Federal Government Shutdown- More Collateral Damage

October 1st represented Day One of Congress allowing politics to get in the way of leadership and governance in the best interests of our country.

I won’t give into temptation and discuss politics and for those of us who live inside the beltway, it’s harder than you think.  What did pique my interest among the various reports of what would be closed and what would remain open was the impact the federal government shutdown may have on the three service academies and their scheduled athletic contests.

In football, the United States Naval Academy (Navy) is scheduled to play its intra-service rival the Air Force Academy (Air Force) on Saturday.  The Black Knights of the United States Military Academy (Army) are slated to travel to Chestnut Hill and play the Boston College Eagles.

Collateral damage is defined as any damage incidental to an activity.  Who imagined this congressional inaction would affect collegiate football ?   It caused me to further consider how, if at all, proposals to pay collegiate athletes would impact the men and women attending the service academies and playing athletics.

Navy is the only one of the three service academies that finances its sports programs through sources other than congressionally appropriated funds.  Army and Air Force both rely partially on such government funds.  I have yet to see this consideration debated or discussed, but it’s a topic worthy of note.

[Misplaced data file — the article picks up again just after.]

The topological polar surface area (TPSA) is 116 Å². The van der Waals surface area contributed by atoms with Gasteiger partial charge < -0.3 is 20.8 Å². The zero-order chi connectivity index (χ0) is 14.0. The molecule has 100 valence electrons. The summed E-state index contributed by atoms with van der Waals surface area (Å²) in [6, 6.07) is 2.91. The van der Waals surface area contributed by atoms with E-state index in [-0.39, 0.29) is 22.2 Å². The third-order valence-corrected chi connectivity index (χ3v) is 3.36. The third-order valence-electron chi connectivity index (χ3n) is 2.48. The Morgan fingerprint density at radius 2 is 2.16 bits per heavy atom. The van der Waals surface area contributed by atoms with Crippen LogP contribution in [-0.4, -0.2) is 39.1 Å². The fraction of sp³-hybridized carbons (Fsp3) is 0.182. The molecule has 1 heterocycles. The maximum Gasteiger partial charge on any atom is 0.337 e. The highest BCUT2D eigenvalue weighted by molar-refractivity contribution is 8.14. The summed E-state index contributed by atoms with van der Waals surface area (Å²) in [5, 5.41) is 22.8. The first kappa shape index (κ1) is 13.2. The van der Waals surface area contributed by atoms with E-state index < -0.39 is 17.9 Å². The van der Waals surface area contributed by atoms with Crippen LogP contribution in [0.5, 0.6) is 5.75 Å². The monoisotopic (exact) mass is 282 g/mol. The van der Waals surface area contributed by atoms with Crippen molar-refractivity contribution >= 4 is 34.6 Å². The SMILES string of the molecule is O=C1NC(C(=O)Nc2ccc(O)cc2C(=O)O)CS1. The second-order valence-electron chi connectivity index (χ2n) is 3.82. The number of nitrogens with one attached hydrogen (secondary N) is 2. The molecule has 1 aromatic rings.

I’ve worked in and around politics most of my professional life, so I understand and fully appreciate there are larger considerations to this shutdown then postponing or cancelling a few football games. However, it’s often the road or topic less traveled that sparks interest and engagement from west coast beaches and Silicon Valley to Chicago’s Magnificent Mile.  Places in this country where a government shutdown without a direct impact and thousands of miles away might otherwise be met with sheer apathy or a feeling that there isn’t anything one individual can do.

“Never doubt that a small group of thoughtful, committed citizens can change the world. Indeed, it is the only thing that ever has”.   ~ Margaret Mead

Posted on October 9, 2013 at 2:20 am

Written by

Marie Rudolph

A lifelong sports enthusiast, Rudolph created her opportunity to work in an industry she’s passionate about when she co-founded the EagleBank Bowl. In securing the inaugural 2008 license, Rudolph was involved in negotiating contracts with ESPN, the United States Naval Academy, United States Military Academy and the Atlantic Coast Conference, as well as securing a $2 million letter of credit for the property. In 2010, the Bowl was renamed the Military Bowl presented by Northrop Grumman. She continues to serve on the Board of Directors. In 2011, Rudolph was presented with the Outstanding Service to Amateur Football award by the National Capital Region Chapter of the National Football Foundation. In 2012, she was appointed to the Advisory Board on Interscholastic Athletics for the District of Columbia. Currently working as a consultant, Rudolph continues to explore new entrepreneurial opportunities. She hails from Colorado and moved to Washington, D.C. following college. She holds a B.A. from Regis University and an M.A. from The George Washington University.
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